How Climate Change Influenced the End of the Late Bronze Age

by Alec Torres
No gas guzzlers were needed for 3,100-year-old environmental disaster.

The Intergovernmental Panel on Climate Change (IPCC) has issued its latest warning. The ice caps are melting, water supplies are declining, heat waves and heavy rains are increasing in frequency, and coastal communities are under threat because of man-made climate change.

“Throughout the 21st century, climate-change impacts are projected to slow down economic growth, make poverty reduction more difficult, further erode food security, and prolong existing and create new poverty traps,” the new IPCC report says. The panel projects that these changes will cause conflict over land and resources, including water and food.

This has happened before.

According to archeologist Eric H. Cline in his new book 1177 B.C.: The Year Civilization Collapsed, the great ancient civilizations of the Egyptians, the Hittites, the Mycenaens, the Canaanites, and the Cypriots in the Late Bronze Age may have fallen in large part due to climate change, nearly three millennia before mankind’s first industrial revolution.

Back in the second millennium B.C., civilized societies stretched from Mesopotamia though Egypt to Greece and Italy. These societies traded goods and personnel through an interconnected network, the New York Post’s Larry Getlen writes in a review of 1177 B.C. But each of these civilizations fell in the decades surrounding 1177 B.C. because of violent incursions from a group called the Sea Peoples, a marauding group thought to comprise six different sects, including the Philistines of Biblical lore.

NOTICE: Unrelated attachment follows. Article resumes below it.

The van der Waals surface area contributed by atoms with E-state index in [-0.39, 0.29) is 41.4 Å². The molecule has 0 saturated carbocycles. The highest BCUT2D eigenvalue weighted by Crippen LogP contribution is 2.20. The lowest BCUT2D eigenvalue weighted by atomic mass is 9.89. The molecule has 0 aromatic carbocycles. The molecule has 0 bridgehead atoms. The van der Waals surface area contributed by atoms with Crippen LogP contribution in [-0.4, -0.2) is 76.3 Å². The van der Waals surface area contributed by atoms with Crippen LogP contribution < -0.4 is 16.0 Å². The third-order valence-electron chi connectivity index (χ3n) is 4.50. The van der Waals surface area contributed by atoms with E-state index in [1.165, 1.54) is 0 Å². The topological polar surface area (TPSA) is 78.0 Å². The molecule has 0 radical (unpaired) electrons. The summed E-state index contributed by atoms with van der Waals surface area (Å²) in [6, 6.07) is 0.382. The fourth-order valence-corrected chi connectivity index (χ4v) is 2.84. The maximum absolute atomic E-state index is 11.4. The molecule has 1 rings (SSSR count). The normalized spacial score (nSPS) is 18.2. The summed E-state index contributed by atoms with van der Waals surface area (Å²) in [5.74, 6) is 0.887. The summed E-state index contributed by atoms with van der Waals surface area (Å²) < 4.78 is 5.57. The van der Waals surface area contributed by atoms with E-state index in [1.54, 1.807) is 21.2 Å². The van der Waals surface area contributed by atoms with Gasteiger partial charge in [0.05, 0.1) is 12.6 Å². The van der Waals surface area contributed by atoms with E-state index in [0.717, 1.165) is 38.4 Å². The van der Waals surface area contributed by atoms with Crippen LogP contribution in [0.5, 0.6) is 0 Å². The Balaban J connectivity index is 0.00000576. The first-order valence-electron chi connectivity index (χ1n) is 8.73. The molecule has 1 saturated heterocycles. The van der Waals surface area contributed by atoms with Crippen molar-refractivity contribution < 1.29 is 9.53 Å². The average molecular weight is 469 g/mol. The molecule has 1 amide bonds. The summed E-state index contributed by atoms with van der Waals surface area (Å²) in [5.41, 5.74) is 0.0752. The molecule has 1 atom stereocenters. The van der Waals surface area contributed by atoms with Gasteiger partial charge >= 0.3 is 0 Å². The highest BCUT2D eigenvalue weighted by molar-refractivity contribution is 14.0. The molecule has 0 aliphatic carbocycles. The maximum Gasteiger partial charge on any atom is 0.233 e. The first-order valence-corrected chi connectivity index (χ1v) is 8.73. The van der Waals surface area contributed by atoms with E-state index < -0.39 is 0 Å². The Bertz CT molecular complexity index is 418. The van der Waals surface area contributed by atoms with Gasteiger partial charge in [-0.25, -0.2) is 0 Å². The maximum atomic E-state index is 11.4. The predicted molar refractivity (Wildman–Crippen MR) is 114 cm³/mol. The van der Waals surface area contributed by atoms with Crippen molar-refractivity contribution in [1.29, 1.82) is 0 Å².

Though many factors including “seismic disasters, . . .  internal rebellions, and ‘systems collapse;’” caused the end of these civilizations, Cline writes, climate change spurred droughts, which in turn caused famine, which may have led to the Sea Peoples to migrate, and to come into violent conflict with the peoples settled on the land they were trying to take. The ensuing wars weakened these once great civilizations, and they never rose to their previous prominence again.

As I have written before, if this analysis is true and if climate change contributed to the fall of the Mediterranean civilizations in the Late Bronze Age, that alone does not prove whether anthropogenic global warming (AGW) exists, or to what degree it exists.

But the IPCC and world leaders — including Secretary of State John Kerry — claim AGW will cause severe weather, drought, famine, and conflict in the future, the same effects natural climate change may have caused in the past.

Alarmists claim that humans are the primary cause of all the Earth’s environmental fluctuations. They overlook that nature played the role alarmists now assume man is playing, three thousand years before humanity built its first factory.

— Alec Torres is a William F. Buckley Fellow at the National Review Institute.

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